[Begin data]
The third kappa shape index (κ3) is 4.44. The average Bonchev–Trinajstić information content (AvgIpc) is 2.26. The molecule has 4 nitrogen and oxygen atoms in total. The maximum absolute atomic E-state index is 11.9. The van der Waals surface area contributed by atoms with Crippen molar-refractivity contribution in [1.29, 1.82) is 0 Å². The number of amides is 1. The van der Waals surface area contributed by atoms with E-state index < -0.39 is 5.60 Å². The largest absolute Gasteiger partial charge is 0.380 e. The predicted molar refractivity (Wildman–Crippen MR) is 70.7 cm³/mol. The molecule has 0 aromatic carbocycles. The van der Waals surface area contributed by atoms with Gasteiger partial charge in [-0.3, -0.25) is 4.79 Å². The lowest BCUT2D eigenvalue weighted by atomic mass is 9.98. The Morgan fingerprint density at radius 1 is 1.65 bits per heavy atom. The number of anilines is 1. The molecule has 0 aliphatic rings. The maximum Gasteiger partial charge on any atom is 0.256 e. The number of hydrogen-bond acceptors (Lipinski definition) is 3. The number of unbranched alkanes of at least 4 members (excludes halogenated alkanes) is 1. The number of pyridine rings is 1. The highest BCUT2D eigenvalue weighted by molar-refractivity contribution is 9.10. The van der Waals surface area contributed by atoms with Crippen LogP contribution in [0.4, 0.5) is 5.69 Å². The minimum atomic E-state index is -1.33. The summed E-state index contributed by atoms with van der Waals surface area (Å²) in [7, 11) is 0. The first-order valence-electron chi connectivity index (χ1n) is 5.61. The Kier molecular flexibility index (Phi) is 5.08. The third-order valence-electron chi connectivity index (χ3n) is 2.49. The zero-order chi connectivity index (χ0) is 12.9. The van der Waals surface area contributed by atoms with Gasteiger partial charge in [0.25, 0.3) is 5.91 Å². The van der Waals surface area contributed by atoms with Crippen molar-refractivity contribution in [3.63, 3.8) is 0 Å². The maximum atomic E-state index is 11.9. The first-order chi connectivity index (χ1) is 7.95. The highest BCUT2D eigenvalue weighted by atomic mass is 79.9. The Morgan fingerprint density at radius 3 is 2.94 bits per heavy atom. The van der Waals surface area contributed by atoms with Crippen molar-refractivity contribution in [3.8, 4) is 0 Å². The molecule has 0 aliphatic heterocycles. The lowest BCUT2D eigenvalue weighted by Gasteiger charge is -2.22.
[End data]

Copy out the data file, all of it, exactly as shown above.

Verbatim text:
The third kappa shape index (κ3) is 4.44. The average Bonchev–Trinajstić information content (AvgIpc) is 2.26. The molecule has 4 nitrogen and oxygen atoms in total. The maximum absolute atomic E-state index is 11.9. The van der Waals surface area contributed by atoms with Crippen molar-refractivity contribution in [1.29, 1.82) is 0 Å². The number of amides is 1. The van der Waals surface area contributed by atoms with E-state index < -0.39 is 5.60 Å². The largest absolute Gasteiger partial charge is 0.380 e. The predicted molar refractivity (Wildman–Crippen MR) is 70.7 cm³/mol. The molecule has 0 aromatic carbocycles. The van der Waals surface area contributed by atoms with Gasteiger partial charge in [-0.3, -0.25) is 4.79 Å². The lowest BCUT2D eigenvalue weighted by atomic mass is 9.98. The Morgan fingerprint density at radius 1 is 1.65 bits per heavy atom. The number of anilines is 1. The molecule has 0 aliphatic rings. The maximum Gasteiger partial charge on any atom is 0.256 e. The number of hydrogen-bond acceptors (Lipinski definition) is 3. The number of unbranched alkanes of at least 4 members (excludes halogenated alkanes) is 1. The number of pyridine rings is 1. The highest BCUT2D eigenvalue weighted by molar-refractivity contribution is 9.10. The van der Waals surface area contributed by atoms with Crippen LogP contribution in [0.4, 0.5) is 5.69 Å². The minimum atomic E-state index is -1.33. The summed E-state index contributed by atoms with van der Waals surface area (Å²) in [7, 11) is 0. The first-order valence-electron chi connectivity index (χ1n) is 5.61. The Kier molecular flexibility index (Phi) is 5.08. The third-order valence-electron chi connectivity index (χ3n) is 2.49. The zero-order chi connectivity index (χ0) is 12.9. The van der Waals surface area contributed by atoms with Gasteiger partial charge in [0.25, 0.3) is 5.91 Å². The van der Waals surface area contributed by atoms with Crippen molar-refractivity contribution in [3.63, 3.8) is 0 Å². The maximum atomic E-state index is 11.9. The first-order chi connectivity index (χ1) is 7.95. The highest BCUT2D eigenvalue weighted by atomic mass is 79.9. The Morgan fingerprint density at radius 3 is 2.94 bits per heavy atom. The van der Waals surface area contributed by atoms with Crippen molar-refractivity contribution in [3.8, 4) is 0 Å². The molecule has 0 aliphatic heterocycles. The lowest BCUT2D eigenvalue weighted by Gasteiger charge is -2.22.